Rebirth of Reason


Selfish Altruism
by Joseph Rowlands

There is an inconsistency among people who support altruism. They can't quite decide whether altruism should be practiced because it benefits them or in spite of the fact that it benefits them. They hold two different views of altruism, and the views are incompatible. One view of altruism claims it is actually beneficial to our lives, while the other view sees any potential benefit as robbing it of moral worth. And promoters of altruism often switch between these two incompatible views as if they were identical.

The view of altruism as ultimately beneficial has two major premises. The first premise is that self-interested behavior ultimately leads to ruin. The second premise is that altruistic ideals allows for social harmony, peace, friendships, and cooperation.

Does self-interested behavior lead to ruin? Is it in someone's interest to kill anyone they happen upon so they can take their money? This is insane. If someone acted in this way, or any of the other nightmare scenarios promoted by altruists, they would immediately end up in a war against all of the rest of humanity. They would be hunted down and arrested or killed. How is this actually in a person's interests? Taking these kinds of actions would lead to horrible outcomes for the person involved.

The confusion is possible because they don't ask what actions are genuinely in the interests of the person. They don't ask what actions will lead to a better life, and which will hurt. Instead, the category revolves around the motive of the action. If you are acting to benefit yourself, no matter how short-sighted and destructive the act, they describe it as self-interested or just selfish.

This view of self-interest is unjust. It condemns actions for their motives, when the actual basis of the condemnation is the results. An action is said to be evil because it intends to benefit person acting, but the justification of the condemnation is that the action leads to disaster. The only way to justify such a position is to show that motivations are consistently linked to the results. They don't try, and they would fail. Instead, they continue to condemn by one standard, but justify the condemnation by an unrelated standard.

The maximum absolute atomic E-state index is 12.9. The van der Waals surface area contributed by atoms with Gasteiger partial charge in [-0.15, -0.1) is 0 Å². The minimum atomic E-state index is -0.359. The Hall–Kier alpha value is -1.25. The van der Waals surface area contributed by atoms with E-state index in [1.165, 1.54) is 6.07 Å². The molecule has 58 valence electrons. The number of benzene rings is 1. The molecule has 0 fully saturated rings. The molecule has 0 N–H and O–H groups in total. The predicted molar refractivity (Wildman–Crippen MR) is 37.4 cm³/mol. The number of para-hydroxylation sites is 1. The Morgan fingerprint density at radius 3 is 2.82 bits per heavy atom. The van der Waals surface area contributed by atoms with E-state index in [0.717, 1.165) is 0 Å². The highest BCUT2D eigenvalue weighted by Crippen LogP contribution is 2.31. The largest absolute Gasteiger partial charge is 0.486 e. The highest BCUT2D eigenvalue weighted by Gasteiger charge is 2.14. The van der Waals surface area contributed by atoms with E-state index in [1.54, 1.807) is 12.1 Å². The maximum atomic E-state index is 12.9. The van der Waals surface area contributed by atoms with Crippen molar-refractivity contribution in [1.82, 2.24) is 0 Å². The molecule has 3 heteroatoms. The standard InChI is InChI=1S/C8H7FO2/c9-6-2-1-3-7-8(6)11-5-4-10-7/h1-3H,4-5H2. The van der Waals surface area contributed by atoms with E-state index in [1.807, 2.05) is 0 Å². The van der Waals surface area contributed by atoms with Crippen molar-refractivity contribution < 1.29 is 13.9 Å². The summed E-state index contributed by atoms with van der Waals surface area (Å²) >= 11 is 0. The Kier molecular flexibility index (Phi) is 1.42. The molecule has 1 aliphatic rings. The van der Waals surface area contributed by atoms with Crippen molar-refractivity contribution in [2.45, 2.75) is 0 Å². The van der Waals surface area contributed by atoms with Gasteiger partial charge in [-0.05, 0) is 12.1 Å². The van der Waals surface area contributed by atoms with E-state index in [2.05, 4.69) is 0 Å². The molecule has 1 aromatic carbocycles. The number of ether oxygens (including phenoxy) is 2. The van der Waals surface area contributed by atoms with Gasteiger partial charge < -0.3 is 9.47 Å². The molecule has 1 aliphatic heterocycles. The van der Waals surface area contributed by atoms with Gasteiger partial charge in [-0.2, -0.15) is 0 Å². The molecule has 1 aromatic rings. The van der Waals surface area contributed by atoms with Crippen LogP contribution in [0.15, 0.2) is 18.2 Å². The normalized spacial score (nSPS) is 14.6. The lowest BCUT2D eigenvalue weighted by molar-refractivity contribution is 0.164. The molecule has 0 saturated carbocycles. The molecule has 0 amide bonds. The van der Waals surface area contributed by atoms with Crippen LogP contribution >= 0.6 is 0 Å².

Why do they think they can look at motivation alone? There is a belief that morality is needed so it can show you how to act altruistically. This belief is coupled with a second belief that you need no method of deciding how to act in your own interests. This second belief sees acting in your self interest as so natural and intuitive that there is no need for an explicit method or principles. This creates the mistaken view that a motivation to help yourself is enough to determine that the action is in your self-interest. If determining if actions are self-interested is so easy, you would only take an action if it was benefit.

Some of us believe that self-interest is not so easily determined. To know that something is a benefit to you, you need to be able to anticipate consequences and make careful comparisons and judgments. A simple desire to benefit is not anywhere near good enough. And that means the motivation to benefit is not a good determination of whether an action is in your best interests or not.

The altruist doesn't just mistakenly believe that self-interested actions lead to disaster. They also propose that acting altruistically leads to various social benefits. Many of these beliefs revolve around the belief that self-interest leads to bad results. So if aiming for your own benefit leads to war and strife, then peace is only possible when people ignore their own interests and work for the betterment of mankind.

Note that these kinds of arguments do not show that altruistic actions leads to good results. They assume it, arguing that only a lack of self-interest could explain the cooperation, peace, good manners, etc.

They might supplement these arguments with additional claims like if altruism leads to less conflicts or confrontations. If one side is willing to preemptively surrender his own position and take the interests of the other side as his goal, the conflict will disappear. Perhaps. But what if both sides do it? If both parties take the interests of the other as their position, an irreconcilable argument will occur where both try to give till it hurts but neither side is willing to take. Altruism is preposterous.